The new U.S. EPA guidance designed to rationalize city and county public works expenditures on Clean Water Act compliance is meant for localities such as Peoria, Ill. The city is in the midst of negotiations with the EPA on a consent decree covering combined sewer overflow (CSO) issues within Peoria and peak flow treatment issues within the sanitary district.

That is why Stan Browning, executive director, Greater Peoria Sanitary District, was so anxious to read the text of the final Integrated Municipal Stormwater and Wastewater Planning Approach Framework the EPA published in June. The document gives new instructions to regional and state EPA offices on providing permit and enforcement leeway to local governments like Peoria when the local government proposes an “integrated” plan for handling such things as CSOs, sanitary sewer overflows, and advanced treatment of wastewater and water quality problems associated with stormwater runoff. Although the guidance only includes “municipal” in its title, it applies to the National Pollutant Discharge Elimination System (NPDES) permit holder — which could include a county.

The EPA had published a draft last January, and then held public meetings around the country to get input from affected parties. The agency received considerable push-back from public works and other local government officials on a variety of issues, and made changes to the final document to address those concerns.

Tom Cochran, CEO and executive director of the Conference of Mayors, states, “The EPA has, with the issuance of this policy, opened the door to cooperation. It signals a modernization of the regulatory approach, and provides a foundation from which adversarial relations can now morph back into the intergovernmental partnership that cities value so much.”

But many others, including Peoria's Browning, criticize some elements of the Framework. The guidance implies that each city and county have a dollar figure they are able to spend to implement an integrated plan. That figure is based on a formula that takes the median household income of a city (say $30,000), multiplies it by 2% ($600), and then multiplies that by the number of households (say 50,000). That's $30 million — the total amount the EPA would expect the city to spend on Clean Water Act improvements proposed as part of an integrated plan.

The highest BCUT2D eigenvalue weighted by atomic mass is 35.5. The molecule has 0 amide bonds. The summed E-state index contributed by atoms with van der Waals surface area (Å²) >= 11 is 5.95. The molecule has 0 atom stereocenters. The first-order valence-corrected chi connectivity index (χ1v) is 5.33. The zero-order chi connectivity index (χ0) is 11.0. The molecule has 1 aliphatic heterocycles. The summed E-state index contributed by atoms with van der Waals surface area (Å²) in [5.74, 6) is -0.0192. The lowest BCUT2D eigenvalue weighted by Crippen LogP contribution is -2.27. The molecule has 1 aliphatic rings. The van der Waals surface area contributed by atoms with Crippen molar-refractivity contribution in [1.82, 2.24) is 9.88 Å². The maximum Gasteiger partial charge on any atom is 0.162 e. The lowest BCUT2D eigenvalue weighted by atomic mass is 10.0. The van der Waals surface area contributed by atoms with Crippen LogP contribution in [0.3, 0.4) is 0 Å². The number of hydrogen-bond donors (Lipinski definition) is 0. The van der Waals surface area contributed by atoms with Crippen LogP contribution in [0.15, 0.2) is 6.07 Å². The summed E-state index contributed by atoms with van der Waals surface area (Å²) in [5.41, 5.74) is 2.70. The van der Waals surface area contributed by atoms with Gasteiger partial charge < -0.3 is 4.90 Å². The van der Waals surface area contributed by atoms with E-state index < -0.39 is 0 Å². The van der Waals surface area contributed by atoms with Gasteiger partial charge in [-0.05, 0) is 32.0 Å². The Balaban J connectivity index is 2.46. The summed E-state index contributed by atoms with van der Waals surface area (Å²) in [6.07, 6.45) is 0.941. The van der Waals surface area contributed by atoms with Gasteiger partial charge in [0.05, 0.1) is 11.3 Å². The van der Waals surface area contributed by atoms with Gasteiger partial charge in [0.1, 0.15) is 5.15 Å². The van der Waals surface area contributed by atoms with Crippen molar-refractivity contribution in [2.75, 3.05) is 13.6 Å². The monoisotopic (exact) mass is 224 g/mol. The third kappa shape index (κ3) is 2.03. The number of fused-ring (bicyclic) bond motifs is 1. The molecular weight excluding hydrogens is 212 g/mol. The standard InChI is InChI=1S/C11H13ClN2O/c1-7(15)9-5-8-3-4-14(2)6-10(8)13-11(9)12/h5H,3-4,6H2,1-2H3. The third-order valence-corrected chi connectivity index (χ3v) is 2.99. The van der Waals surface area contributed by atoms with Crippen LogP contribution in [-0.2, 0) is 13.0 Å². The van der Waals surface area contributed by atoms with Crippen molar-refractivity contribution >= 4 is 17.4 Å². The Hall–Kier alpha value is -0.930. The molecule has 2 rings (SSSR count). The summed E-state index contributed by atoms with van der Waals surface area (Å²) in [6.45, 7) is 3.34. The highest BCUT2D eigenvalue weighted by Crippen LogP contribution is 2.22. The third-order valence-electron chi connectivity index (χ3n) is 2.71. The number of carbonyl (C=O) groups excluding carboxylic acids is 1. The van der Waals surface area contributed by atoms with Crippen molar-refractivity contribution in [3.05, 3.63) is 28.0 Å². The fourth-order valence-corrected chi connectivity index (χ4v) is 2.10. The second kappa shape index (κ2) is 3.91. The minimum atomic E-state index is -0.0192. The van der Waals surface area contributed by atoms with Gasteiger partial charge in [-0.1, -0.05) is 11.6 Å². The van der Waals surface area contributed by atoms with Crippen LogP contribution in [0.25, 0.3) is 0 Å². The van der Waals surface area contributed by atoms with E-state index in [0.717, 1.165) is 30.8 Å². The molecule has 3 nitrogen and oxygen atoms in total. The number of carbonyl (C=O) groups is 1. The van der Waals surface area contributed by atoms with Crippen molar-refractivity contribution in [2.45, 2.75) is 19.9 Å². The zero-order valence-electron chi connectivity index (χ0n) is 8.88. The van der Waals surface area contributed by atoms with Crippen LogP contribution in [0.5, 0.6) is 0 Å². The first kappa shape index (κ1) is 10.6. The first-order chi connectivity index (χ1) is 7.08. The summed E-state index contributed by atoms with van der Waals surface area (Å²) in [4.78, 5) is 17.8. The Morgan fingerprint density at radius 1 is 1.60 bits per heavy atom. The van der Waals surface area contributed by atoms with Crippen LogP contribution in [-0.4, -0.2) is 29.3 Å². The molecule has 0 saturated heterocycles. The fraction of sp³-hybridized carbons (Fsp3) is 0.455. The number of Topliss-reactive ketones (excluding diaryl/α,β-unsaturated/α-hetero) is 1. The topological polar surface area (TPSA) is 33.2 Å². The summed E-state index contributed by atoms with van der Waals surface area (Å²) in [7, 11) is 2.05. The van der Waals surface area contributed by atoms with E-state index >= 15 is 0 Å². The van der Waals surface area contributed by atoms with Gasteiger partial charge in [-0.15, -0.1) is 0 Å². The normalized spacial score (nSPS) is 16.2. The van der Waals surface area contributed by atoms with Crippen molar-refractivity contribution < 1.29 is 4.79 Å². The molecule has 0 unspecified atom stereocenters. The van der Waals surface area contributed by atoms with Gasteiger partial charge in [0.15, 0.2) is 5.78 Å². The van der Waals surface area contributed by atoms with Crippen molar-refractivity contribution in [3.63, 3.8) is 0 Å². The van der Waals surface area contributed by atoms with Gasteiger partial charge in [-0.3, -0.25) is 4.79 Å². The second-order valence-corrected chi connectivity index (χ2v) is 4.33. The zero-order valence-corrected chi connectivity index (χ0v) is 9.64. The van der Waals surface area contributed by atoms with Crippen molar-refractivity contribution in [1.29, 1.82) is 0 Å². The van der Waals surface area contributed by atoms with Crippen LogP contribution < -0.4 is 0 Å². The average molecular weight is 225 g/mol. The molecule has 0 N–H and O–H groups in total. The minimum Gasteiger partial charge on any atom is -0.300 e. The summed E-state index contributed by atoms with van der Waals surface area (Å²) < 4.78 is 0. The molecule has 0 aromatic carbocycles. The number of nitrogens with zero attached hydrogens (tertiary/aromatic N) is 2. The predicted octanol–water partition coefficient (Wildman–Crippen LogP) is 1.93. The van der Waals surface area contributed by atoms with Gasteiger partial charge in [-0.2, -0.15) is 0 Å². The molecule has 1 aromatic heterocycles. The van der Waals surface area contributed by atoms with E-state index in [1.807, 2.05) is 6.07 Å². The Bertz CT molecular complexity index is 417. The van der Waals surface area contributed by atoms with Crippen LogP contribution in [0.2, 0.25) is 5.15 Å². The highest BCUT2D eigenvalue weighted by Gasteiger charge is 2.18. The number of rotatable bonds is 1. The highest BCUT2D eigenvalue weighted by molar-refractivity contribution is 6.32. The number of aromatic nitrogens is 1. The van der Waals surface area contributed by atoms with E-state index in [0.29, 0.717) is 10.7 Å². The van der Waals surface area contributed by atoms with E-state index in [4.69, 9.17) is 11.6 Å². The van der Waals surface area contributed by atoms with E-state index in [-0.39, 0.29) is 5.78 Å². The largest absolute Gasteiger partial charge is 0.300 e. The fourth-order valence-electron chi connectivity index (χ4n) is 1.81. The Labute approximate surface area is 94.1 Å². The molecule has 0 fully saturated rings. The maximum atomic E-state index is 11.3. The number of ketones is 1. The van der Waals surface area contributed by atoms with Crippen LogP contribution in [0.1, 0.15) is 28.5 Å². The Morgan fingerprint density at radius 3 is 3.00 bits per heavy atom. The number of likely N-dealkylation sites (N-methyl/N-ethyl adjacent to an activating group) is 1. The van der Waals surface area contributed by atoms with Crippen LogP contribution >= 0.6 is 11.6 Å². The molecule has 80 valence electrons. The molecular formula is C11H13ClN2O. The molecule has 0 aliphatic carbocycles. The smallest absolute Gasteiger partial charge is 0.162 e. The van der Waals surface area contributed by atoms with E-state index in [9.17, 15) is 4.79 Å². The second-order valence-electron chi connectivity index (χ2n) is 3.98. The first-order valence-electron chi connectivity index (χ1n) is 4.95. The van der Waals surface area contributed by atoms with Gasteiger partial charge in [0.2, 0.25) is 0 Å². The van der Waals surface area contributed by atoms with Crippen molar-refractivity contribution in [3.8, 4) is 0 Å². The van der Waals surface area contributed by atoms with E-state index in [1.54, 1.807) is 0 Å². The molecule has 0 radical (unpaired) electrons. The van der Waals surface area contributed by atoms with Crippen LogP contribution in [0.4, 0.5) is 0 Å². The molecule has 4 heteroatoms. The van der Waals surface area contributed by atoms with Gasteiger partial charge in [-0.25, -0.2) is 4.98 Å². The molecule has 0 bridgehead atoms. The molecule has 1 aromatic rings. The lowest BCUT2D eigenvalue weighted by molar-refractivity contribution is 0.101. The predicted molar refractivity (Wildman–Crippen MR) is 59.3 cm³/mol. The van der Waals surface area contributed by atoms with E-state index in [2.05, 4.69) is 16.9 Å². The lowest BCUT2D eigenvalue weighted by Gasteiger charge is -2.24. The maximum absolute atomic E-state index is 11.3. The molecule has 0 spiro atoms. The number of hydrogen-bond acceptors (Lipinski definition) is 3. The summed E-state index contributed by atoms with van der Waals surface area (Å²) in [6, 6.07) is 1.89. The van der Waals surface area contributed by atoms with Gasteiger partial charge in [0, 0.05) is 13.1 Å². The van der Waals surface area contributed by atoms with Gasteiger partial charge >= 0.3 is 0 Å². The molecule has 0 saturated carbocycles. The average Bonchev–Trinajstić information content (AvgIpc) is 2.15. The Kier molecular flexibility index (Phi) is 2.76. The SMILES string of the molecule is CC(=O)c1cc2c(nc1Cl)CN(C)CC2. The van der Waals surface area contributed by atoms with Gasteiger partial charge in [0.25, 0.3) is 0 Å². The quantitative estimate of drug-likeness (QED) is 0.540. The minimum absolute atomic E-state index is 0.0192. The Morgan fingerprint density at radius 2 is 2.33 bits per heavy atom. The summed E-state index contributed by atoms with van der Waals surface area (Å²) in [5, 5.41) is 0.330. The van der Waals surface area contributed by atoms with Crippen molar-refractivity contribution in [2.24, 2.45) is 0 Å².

“That would be a tremendous capital funding challenge for many cities that size. It would require a three- or four-time increase in the annual sewer bills the residents pay,” explains Browning. “Moreover, depending on local issues, this magnitude of expenditure may be well beyond measurable environmental and public health benefits.”

Browning is also concerned that the Framework includes no preference, much less a requirement, for EPA approval of an integrated approach within the context of permit approval, as opposed to as part of a consent decree. He prefers using a permit because a consent decree involves fines and penalties, and an implication that the publicly owned treatment works was negligent. However, permits are typically issued for five years and the document makes no allowance for stretching permit terms to match the reasonable, perhaps extended, time frames need to finish an integrated plan.

The American Public Works Association (APWA) mentioned those concerns and others after the EPA issued a draft Framework last January. Asked to what extent the final document assuaged the APWA's concerns, Julia Anastasio, director of sustainability at the APWA, says it made some small improvements in clarifying some of the shortcomings in the draft guidance. “EPA tried to provide additional information on adaptive management and the role it can play, provide more detail on the affordability questions, and better explain the balance between permitting and enforcement programs,” she adds.

“But there is still ambiguity with regard to how EPA and state regulators will apply and interpret the Framework,” says Anastasio. “Ultimately, the proof will be in the pudding. I'm sure as utilities begin to take advantage of the new Framework, EPA and regulated utilities will learn things that can help improve the process in the future.”

— Steve Barlas is a Washington, D.C.-based freelance writer who covers regulatory issues, with a special emphasis on EPA.